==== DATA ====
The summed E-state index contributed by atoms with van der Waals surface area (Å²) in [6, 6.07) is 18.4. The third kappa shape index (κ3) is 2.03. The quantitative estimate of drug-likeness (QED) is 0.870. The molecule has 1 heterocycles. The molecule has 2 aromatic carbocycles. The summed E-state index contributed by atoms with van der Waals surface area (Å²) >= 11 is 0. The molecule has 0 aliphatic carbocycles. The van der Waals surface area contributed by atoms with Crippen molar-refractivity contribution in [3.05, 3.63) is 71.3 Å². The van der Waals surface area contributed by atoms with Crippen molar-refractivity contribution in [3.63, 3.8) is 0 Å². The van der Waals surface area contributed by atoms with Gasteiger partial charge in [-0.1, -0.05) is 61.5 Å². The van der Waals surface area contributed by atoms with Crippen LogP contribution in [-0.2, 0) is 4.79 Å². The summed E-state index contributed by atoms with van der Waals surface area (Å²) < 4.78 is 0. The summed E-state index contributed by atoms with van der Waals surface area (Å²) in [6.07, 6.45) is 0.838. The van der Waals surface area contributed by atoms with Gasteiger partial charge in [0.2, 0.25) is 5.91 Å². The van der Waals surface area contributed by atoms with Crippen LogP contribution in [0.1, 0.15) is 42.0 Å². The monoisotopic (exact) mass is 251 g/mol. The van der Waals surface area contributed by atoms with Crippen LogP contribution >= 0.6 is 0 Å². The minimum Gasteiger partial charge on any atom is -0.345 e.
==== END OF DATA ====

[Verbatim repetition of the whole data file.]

The summed E-state index contributed by atoms with van der Waals surface area (Å²) in [6, 6.07) is 18.4. The third kappa shape index (κ3) is 2.03. The quantitative estimate of drug-likeness (QED) is 0.870. The molecule has 1 heterocycles. The molecule has 2 aromatic carbocycles. The summed E-state index contributed by atoms with van der Waals surface area (Å²) >= 11 is 0. The molecule has 0 aliphatic carbocycles. The van der Waals surface area contributed by atoms with Crippen molar-refractivity contribution in [3.05, 3.63) is 71.3 Å². The van der Waals surface area contributed by atoms with Crippen molar-refractivity contribution in [3.63, 3.8) is 0 Å². The van der Waals surface area contributed by atoms with Gasteiger partial charge in [-0.1, -0.05) is 61.5 Å². The van der Waals surface area contributed by atoms with Crippen LogP contribution in [-0.2, 0) is 4.79 Å². The summed E-state index contributed by atoms with van der Waals surface area (Å²) < 4.78 is 0. The summed E-state index contributed by atoms with van der Waals surface area (Å²) in [6.07, 6.45) is 0.838. The van der Waals surface area contributed by atoms with Gasteiger partial charge in [0.2, 0.25) is 5.91 Å². The van der Waals surface area contributed by atoms with Crippen LogP contribution in [0.1, 0.15) is 42.0 Å². The monoisotopic (exact) mass is 251 g/mol. The van der Waals surface area contributed by atoms with Crippen LogP contribution >= 0.6 is 0 Å². The minimum Gasteiger partial charge on any atom is -0.345 e.